White Paper
12 min

How Backup as a Service Boosts Data Protection

A partner can help organizations address challenges to better manage and defend their data.


The Need for Data Protection

Digital transformation and other IT initiatives have made data a critical resource in recent years. Virtually every organization in every industry is moving toward digital platforms. Many no longer maintain any on-premises IT infrastructure, and some companies don’t produce physical products at all, instead relying on data for their entire business models. So, when fast, reliable access to that data is threatened, it can devastate an organization’s operations, reputation and even survival. Both on-premises and cloud backup solutions present issues that can be addressed through Backup as a Service (BaaS) engagements.

Almost by default, organizations today have access to more data than ever, and savvy business and IT leaders are leveraging this information to gain insights into their customers, operations and markets. Along with help from emerging technologies such as artificial intelligence (AI) and machine learning (ML), data is helping organizations to drive better decision-making, improve products and services, and react to changing market conditions in real time. Data also has come to play an enormous role in most organizations’ relationships with their customers. Not only are companies using customer data for more targeted marketing efforts and sales engagements, but customers are also implicitly trusting companies with an increasingly broad and deep well of their own data. This includes payment information, personal data such as addresses and birthdates, and even sensitive information related to health and finances.

This increased reliance on data exposes organizations to significant risk if their backup environments are threatened. Ransomware — which already has been major threat for several years — is growing in sophistication, with cybercriminals starting to specifically target backups as a way to get organizations to pay ransoms. Natural disasters and equipment failure are also notable pain points. Even insider threats, including the manipulation of data, can cripple an organization lacking adequate backup tools and systems.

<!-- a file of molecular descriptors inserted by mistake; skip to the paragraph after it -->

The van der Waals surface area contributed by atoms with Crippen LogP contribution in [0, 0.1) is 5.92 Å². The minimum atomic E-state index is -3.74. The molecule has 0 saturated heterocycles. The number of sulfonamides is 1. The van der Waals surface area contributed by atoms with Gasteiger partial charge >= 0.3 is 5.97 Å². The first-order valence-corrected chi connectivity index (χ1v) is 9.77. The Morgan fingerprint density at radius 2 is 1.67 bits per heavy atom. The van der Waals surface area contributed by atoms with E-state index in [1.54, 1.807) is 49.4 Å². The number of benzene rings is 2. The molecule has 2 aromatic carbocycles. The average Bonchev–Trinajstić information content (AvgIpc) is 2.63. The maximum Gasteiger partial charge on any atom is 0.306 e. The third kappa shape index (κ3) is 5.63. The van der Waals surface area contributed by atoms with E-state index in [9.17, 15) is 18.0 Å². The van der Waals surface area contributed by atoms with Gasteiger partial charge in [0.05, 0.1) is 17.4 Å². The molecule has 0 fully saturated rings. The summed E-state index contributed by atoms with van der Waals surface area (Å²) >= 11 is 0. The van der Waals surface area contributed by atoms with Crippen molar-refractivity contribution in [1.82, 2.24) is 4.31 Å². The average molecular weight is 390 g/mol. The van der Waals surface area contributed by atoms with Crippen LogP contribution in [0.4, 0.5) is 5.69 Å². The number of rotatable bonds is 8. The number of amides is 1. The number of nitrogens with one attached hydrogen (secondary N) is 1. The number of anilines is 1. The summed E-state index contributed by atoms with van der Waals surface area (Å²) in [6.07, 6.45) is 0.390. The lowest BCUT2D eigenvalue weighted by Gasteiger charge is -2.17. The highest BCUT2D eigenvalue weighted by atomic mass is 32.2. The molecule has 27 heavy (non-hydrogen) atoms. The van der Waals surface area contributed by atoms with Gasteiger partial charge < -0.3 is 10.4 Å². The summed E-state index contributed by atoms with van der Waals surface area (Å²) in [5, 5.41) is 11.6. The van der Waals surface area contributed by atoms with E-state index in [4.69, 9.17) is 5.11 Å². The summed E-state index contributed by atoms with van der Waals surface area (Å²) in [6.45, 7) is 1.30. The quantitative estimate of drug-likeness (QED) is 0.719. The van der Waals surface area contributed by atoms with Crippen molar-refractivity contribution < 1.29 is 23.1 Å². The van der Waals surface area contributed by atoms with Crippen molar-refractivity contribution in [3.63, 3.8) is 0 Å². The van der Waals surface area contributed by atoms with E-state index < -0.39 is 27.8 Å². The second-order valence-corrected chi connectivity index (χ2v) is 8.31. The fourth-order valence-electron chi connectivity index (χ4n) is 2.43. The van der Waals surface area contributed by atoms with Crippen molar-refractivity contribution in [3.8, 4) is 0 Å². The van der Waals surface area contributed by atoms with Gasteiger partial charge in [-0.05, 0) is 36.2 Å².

Still, within many organizations, backup is often treated as an afterthought or a low-value task. While it is true that data backup is not a strategic initiative or a revenue driver, it is nonetheless vital to ongoing operations, providing access to critical data, applications and resources during service disruptions. Accordingly, business and IT leaders must treat backup as a critical concern. Otherwise, they may find themselves in a position where they must wait days or even weeks after an event to get back to business.

Key Capabilities for Effective Backups

These capabilities can help organizations maintain clear visibility into their backup environments to manage data and ensure its safety.

Data Immutability

Backup systems must offer data immutability, ensuring that data cannot be deleted, encrypted or changed. This protects against malicious data corruption and helps organizations meet regulatory requirements.

Monitoring and Alerts

Organizations should insist on proactive monitoring in their backup environments, along with alerts to let them know about issues such as dwindling capacity or backup failure.

Backup Verification

Organizations should test their backups and confirm that they can recover data successfully. They also must verify that backups are free of viruses before restoring them to production environments.

The State of Data Protection


The percentage of IT users who rarely or never back up data1


The percentage of organizations that have experienced downtime in the last year due to data loss1


The percentage of users who had to recover from backup at least once in the past year1


The percentage of backup failures that occur due to hardware failure2

Sources: 1Acronis, “Acronis Cyber Protection Week Global Report,” March 31, 2022; 2DevProJournal, “4 Ways to Verify Your Backups Truly Work,” April 2022

Moving Beyond Legacy Data Backup

Organizations sometimes make backup a lower priority because business and IT leaders aren’t sure how to overcome the challenges of building out and maintaining an effective backup environment. Backup as a Service (BaaS) offers an effective option for many organizations, protecting data and workloads while removing a burden from in-house IT staff.